May 22 (Bloomberg) -- The world’s biggest bond dealers, including JPMorgan Chase & Co. and Morgan Stanley, failed to properly report trades to the industry’s price-tracking system more than 11,000 times. JPMorgan’s penalty: About three minutes of its annual profit.
Fines levied in settlements disclosed last month by the Financial Industry Regulatory Authority amounted to a fraction of what the two New York-based firms generated from trading debt during the two-year reviews. JPMorgan’s $95,000 penalty was the biggest imposed by Finra as it cited at least three other dealers in the past five months for similar types of violations.
Regulators are seeking to uphold the integrity of the bond-price reporting system known as Trace, the biggest window into a market that’s grown about 78 percent since 2008 as investors poured money into debt securities. Holding back information on trades can give Wall Street dealers an advantage over customers seeking a fair price, undermining Finra’s stated goal of equal access for all participants to real-time data.
“If non-reporting is systemic, then that’s concerning because the broader market looks to this data as the golden source,” said Kevin McPartland, head of market-structure research at consulting firm Greenwich Associates. “It’s the best we’ve got when people try to understand who is doing what in the bond market.”
JPMorgan racked up the most Trace-related violations disclosed this year, the result of five separate reviews, according to a settlement released in April. The bank, which ranks as the biggest bond trader and top underwriter of corporate debt, neglected to post trades or missed deadlines in at least 6,300 instances from March 2010 through May 2012, at times omitting a quarter of required reporting, Finra said.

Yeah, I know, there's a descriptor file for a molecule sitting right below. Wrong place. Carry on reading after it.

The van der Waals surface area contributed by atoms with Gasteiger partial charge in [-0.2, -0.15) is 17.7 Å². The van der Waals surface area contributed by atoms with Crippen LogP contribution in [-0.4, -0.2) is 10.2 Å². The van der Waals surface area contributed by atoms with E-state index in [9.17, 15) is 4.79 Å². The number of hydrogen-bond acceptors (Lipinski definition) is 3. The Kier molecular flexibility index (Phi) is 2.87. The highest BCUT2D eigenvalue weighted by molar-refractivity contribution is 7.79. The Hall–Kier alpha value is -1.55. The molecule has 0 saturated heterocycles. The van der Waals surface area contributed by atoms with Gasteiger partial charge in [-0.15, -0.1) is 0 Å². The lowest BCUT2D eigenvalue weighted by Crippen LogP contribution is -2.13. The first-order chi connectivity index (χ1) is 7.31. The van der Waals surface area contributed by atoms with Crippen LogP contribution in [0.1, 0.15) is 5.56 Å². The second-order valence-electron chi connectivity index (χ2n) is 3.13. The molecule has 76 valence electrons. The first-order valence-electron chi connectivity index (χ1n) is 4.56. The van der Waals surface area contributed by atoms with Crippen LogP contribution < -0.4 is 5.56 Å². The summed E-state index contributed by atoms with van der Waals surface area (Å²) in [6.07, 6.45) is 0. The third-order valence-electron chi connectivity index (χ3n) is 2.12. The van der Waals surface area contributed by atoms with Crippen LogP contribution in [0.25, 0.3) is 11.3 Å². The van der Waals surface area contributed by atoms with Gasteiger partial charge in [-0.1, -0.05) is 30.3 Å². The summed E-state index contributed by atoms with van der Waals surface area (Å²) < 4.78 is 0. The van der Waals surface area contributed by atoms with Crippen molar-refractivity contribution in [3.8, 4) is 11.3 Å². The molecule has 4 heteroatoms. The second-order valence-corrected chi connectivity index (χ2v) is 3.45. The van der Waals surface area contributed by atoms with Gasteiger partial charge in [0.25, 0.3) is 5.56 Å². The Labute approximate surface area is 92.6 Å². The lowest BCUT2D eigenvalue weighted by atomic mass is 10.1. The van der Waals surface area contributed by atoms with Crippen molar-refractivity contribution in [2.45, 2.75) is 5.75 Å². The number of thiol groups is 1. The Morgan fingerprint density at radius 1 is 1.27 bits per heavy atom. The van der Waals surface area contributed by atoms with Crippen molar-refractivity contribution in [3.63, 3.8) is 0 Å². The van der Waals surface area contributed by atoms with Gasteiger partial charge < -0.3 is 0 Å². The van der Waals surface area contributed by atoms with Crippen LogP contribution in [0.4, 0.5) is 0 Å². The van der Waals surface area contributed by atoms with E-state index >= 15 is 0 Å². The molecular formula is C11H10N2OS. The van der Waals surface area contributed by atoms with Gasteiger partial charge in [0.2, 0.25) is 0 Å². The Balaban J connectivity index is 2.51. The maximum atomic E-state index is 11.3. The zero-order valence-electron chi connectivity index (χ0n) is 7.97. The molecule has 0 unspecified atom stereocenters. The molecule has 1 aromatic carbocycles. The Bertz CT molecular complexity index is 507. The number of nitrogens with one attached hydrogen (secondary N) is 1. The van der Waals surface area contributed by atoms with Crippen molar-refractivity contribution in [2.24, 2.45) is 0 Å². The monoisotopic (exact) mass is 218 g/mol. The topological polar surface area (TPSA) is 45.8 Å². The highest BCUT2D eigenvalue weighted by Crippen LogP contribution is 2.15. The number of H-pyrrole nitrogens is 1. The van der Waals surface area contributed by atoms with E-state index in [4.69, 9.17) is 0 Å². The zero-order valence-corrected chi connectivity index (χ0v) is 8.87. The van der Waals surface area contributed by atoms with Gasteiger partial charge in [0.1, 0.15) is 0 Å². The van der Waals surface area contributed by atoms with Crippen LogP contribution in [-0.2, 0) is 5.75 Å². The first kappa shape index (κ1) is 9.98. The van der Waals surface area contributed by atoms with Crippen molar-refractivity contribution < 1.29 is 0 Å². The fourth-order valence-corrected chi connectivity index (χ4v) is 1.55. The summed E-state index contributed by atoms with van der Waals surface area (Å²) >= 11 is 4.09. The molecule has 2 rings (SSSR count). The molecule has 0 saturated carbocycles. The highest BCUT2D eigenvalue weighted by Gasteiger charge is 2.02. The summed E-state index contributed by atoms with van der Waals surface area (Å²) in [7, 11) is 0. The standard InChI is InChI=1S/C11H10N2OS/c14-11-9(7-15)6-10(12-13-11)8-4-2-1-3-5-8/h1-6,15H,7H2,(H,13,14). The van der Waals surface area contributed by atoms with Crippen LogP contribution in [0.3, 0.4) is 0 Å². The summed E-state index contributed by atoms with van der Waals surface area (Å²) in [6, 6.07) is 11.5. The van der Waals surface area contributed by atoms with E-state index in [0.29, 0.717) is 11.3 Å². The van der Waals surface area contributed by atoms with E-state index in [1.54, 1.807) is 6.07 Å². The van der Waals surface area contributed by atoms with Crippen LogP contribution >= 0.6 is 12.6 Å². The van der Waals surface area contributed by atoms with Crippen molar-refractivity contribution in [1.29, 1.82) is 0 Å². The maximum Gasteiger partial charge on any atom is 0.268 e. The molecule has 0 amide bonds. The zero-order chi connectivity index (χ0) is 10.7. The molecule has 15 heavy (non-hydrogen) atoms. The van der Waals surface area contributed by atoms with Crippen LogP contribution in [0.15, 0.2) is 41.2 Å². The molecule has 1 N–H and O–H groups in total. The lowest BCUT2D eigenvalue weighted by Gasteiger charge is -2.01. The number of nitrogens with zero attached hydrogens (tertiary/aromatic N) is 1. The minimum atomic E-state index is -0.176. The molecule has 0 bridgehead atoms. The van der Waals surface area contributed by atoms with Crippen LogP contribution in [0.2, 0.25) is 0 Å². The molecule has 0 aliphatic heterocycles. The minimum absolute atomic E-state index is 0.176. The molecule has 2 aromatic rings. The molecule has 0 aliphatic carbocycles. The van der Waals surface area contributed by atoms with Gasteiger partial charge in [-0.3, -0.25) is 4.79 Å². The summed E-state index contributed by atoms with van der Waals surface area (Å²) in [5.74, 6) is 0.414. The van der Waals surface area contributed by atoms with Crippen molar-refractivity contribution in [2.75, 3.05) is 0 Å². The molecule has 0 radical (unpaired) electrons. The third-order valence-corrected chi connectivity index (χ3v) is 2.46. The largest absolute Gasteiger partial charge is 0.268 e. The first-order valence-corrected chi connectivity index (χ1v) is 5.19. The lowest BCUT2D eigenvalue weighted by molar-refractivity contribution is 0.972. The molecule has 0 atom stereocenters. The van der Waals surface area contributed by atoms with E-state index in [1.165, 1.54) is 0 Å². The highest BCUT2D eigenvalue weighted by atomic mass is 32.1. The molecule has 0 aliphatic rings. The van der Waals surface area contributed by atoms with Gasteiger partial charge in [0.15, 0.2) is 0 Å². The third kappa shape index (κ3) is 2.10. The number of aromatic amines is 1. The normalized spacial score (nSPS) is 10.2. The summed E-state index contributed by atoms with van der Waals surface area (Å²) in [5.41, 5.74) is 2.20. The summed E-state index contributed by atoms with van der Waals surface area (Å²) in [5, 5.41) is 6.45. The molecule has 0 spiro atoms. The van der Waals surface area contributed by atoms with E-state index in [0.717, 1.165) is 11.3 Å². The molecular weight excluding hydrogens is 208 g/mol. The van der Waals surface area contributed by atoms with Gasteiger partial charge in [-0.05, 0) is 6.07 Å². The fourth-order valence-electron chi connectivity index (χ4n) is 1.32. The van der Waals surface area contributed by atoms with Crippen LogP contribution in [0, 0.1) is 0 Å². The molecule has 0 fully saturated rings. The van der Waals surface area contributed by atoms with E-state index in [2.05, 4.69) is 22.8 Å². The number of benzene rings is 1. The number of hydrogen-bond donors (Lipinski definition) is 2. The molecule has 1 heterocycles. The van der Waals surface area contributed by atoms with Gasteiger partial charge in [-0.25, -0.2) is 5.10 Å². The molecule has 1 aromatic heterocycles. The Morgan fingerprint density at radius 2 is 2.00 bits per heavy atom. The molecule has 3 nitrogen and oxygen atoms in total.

In one review, Finra found the violations accounted for almost 20 percent of the firm’s trades of new corporate bonds with other dealers that the bank was required to report over three months in 2011. In another, JPMorgan didn’t report 24 percent of new-issue offerings over five months, the regulator said.
Sometimes the bank didn’t report the correct volume, time or date of transactions, and the firm inadequately supervised compliance, according to the documents.
JPMorgan, whose companywide profit last year totaled almost $18 billion, accepted Finra’s $95,000 fine, the findings and a censure without admitting or denying the facts, according to the settlement. Finra is the industry’s self-regulatory body and is funded through members’ fees and fines.
Justin Perras, a spokesman for JPMorgan, declined to comment for this article and George Smaragdis, a Finra spokesman, wouldn’t address the conduct of specific firms. Finra’s agreements specify the banks won’t deny the findings or “create the impression” that the accord lacks a factual basis.
“Finra reviews the accuracy and timeliness of every single trade,” producing 125 enforcement actions related to Trace trade reporting in the past two years, Smaragdis said in an e-mailed statement. The reporting has improved as firms have become more automated, he said.
Dealers typically are required to report eligible corporate bonds to Finra within 15 minutes. As a group, they complied 98.3 percent of the time in the first three months of the year compared with 97.9 percent a year earlier, according to Finra. More than 90 percent of post-issuance corporate-bond trades are reported within five minutes of execution, Smaragdis said.